Wednesday, April 22, 2015

Original DISNEYLAND Attractions: The Jungle Cruise


One of the original and largest DISNEYLAND attractions is the world famous Jungle Cruise. However, the guests of today would find the trip down the rivers of the world quite different back in 1955. 




Sure, the boats looked similar and the vegetation was less expansive, but the biggest difference was the skippers. Back in 1955, they were deadly serious and told no jokes. After a year or so of the super serious skippers, Walt Disney wanted a change. He enlisted the help of Disney Legend Marc Davis, who decided a funnier Jungle Cruise was in order. DISNEYLAND operations feared what Mr. Disney would think when the proposal was presented to him. He surprised everyone by loving it. DISNEYLAND's Jungle Cruise would be joke filled forever more.

Tuesday, April 21, 2015

Amazing Fantasy, Amazing Spider-Man


The first appearance of Spider-Man was in August of 1962 in Marvel's Amazing Fantasy comic book. Lucky readers only had to plunk down 12 cents to buy the comic book. Could they have realized that this hero would become super? 

In any case, if one of those readers carefully stored their comic book away all those years ago and happened upon it now, it would be worth $41,000 today.



Monday, April 20, 2015

Great Moments with Mr. Disney's Hero


Walt Disney has become a hero to many. But who was his hero? For the answer to that, we can look way back to his school days. Asked to prepare a presentation in grade school, he chose to dress up as his hero- Abraham Lincoln. His presentation was so good, the principal pulled Walt out of class to give it to all of the other classes at the school. That's Walt pictured below on the right with his friend Walt Pfeiffer.



Years later, when Mr. Disney wanted to show the world his new technology called Audio-Animatronics, he featured his favorite hero- Abraham Lincoln.



Premiering at the 1964 World's Fair, Great Moments with Mr. Lincoln would eventually move out west to DISNEYLAND, entertaining Mr. Disney's guests to this day.

Sunday, April 19, 2015

Disney Quote Weekends


"Up on the shore they work all day. Up on the shore they slave away. While we're devoting full time to floating under the sea!"


Saturday, April 18, 2015

Disney Quote Weekends


"Girl groups?! Boogie-woogie on the piano?! What were you thinking?!?!?"


Friday, April 17, 2015

The Story of DISNEYLAND: A Vacationland in Anaheim


Tourists from around the world have always flocked to Southern California due to its famous beaches, near perfect weather and the allure of Hollywood. In the early fifties, however, if you drove 30 miles south of downtown Los Angeles, you'd see nothing but open fields full of orange groves, berry patches and other assorted farms. Oranges were the king crop, as reflected in the name of the county- Orange.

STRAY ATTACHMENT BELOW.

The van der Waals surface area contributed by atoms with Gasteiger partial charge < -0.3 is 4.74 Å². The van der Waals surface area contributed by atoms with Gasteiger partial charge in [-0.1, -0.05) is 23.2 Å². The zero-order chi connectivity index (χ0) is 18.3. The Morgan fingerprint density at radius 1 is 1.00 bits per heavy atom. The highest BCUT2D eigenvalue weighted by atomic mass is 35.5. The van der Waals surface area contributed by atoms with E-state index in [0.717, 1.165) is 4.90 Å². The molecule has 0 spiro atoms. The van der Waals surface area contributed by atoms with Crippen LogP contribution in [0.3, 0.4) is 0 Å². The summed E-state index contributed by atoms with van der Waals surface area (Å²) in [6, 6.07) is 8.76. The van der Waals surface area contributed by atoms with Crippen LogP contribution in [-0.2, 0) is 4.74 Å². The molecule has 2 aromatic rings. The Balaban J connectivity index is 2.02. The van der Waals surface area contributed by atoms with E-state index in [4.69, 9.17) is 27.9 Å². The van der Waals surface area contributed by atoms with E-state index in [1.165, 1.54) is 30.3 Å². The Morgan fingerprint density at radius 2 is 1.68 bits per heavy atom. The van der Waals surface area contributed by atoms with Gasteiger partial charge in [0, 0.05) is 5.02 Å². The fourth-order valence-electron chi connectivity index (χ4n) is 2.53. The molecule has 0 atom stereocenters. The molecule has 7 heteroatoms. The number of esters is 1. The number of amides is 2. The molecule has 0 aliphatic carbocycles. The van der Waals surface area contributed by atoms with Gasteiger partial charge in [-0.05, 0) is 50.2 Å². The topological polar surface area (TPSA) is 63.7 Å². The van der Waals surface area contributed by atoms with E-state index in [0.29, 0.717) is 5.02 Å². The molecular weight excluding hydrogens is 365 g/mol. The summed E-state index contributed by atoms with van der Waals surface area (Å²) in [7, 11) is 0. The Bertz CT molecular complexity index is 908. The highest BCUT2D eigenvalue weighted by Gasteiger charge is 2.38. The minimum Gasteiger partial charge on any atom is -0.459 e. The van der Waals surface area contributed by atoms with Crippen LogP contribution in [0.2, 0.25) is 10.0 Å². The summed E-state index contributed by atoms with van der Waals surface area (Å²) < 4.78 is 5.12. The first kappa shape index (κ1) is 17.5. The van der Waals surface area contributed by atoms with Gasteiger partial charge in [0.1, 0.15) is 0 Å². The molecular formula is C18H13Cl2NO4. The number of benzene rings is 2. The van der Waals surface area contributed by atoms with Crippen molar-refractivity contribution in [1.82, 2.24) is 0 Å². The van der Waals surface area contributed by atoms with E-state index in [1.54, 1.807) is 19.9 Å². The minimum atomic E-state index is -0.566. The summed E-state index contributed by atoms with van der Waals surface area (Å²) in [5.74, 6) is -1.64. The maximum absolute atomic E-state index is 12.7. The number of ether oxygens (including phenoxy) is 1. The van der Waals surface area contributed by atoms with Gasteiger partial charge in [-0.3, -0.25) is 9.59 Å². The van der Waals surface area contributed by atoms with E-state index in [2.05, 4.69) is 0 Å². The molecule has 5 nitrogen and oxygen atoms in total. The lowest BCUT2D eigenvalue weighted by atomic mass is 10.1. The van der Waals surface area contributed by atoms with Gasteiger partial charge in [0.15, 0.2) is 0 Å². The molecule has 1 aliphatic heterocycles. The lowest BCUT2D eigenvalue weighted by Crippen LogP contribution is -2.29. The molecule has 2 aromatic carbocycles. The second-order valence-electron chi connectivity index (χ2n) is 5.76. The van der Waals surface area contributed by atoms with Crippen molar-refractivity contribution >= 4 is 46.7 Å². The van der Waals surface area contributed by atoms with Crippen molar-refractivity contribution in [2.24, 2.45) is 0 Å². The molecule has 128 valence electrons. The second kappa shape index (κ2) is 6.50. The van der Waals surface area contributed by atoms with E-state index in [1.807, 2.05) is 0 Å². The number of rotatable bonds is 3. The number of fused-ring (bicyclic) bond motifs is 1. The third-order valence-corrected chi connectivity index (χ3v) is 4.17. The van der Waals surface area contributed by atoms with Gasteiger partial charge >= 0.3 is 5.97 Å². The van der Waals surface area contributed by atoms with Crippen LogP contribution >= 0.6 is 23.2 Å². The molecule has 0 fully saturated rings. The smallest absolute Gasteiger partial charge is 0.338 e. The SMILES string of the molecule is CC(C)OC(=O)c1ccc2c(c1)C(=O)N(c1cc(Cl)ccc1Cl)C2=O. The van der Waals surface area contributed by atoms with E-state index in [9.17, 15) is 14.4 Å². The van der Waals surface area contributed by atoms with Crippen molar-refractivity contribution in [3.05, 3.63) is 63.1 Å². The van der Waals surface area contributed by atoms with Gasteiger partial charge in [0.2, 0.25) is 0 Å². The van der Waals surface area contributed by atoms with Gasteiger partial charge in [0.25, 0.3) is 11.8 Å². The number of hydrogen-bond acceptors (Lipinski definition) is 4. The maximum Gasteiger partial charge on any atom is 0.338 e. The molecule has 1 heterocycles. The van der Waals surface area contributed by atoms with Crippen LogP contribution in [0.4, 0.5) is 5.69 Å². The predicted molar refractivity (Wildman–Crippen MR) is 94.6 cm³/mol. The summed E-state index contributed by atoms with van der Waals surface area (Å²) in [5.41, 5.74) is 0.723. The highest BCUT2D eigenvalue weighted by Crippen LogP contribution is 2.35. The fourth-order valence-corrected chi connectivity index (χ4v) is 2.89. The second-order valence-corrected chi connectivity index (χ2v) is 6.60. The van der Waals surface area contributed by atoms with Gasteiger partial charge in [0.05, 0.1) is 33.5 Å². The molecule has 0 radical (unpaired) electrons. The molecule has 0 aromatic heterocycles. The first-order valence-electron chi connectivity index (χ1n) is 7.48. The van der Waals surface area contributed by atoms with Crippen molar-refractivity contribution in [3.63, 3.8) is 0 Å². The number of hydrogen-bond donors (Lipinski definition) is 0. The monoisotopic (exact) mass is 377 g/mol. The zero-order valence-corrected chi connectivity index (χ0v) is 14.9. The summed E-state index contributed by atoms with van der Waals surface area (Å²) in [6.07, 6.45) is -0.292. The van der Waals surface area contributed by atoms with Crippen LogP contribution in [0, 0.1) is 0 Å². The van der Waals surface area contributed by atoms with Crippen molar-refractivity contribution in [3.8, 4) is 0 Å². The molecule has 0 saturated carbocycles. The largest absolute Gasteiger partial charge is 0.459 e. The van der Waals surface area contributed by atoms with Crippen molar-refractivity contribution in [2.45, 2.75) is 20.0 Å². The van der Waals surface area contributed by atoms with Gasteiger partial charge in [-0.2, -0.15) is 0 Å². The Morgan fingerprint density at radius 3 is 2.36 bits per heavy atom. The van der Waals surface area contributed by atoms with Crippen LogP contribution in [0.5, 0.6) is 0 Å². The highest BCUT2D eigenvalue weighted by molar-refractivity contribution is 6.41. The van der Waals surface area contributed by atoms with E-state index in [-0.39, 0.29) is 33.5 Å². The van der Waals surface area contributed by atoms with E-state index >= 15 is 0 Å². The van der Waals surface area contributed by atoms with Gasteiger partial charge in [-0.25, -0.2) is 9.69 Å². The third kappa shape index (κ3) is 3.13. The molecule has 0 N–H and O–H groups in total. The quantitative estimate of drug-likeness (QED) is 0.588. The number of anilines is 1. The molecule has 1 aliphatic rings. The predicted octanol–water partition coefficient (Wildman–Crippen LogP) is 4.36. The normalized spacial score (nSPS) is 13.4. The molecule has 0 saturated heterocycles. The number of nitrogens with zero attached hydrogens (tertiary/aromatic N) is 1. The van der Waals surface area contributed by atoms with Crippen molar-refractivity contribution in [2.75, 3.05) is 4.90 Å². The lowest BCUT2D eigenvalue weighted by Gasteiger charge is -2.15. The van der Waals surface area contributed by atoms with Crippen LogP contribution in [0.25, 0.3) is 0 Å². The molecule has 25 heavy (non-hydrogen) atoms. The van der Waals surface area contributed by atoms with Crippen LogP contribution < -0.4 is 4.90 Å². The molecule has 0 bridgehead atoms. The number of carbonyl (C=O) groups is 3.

Far from the glitz and excitement of Los Angeles, however, the county was not a major stop for tourists. A roadside attraction called Knott's Berry Place was the biggest draw, known far and wide for its delicious fried chicken dinners and luscious berries, grown right there on the farm. As for the sleepy town of Anaheim, there was little to say about it. In 1954 only 2000 people lived there, though it was looking to grow its economy. That's when the world famous filmmaker Walt Disney arrived, looking to locate his Magic Kingdom in this humble town. In retrospect, it seems like it should be an easy decision to say yes to an economic dynamo. But this was a different time. Nobody knew anything about this 'themed park' and some thought it would be like a permanent carnival, full of rusty rides and carnies. Is that what the citizens wanted in their city?



Walt Disney eventually convinced them that DISNEYLAND would be a treasure, not a shiftless enterprise. He anticipated that the world would beat a path to DISNEYLAND and make Anaheim a must visit destination for Southern California tourists. While the original attendance and revenue projections assumed that DISNEYLAND would pull in its share of tourists from the people already visiting the area, Mr. Disney was certain that the park would be a draw of its own, bringing in tourists who only ventured to Southern California for DISNEYLAND. He quickly convinced city officials to approve this 'Magic Kingdom.'



With that step out of the way, Walt soon began the permitting process. However, this project soon overwhelmed Anaheim's small staff. How do you inspect a man made river for safety? Should a mountain be considered  a building? What about these small scaled structures Walt wanted to build? Getting assistance from Orange County, the city quickly made up the rules as they went along. Nothing of this size and purpose had ever been attempted anywhere, much less on the outskirts of a small town. Amusingly, there would be more people in DISNEYLAND on most any day than lived in the entire town.



With the details ironed out, construction began on July 16, 1954 with the expectation that this massive city in a city would open in less than 12 months. The city began touting itself in the press, placing ads calling Anaheim a city on the move that would be getting a place like none other.



Soon the world would be coming to Anaheim and the city wanted to be ready. As it turned out, they weren't exactly up to the challenge, but that's a story for another time. At this point, the clock was ticking. Walt Disney had rivers to build, rockets to launch and a castle to construct.

Thursday, April 16, 2015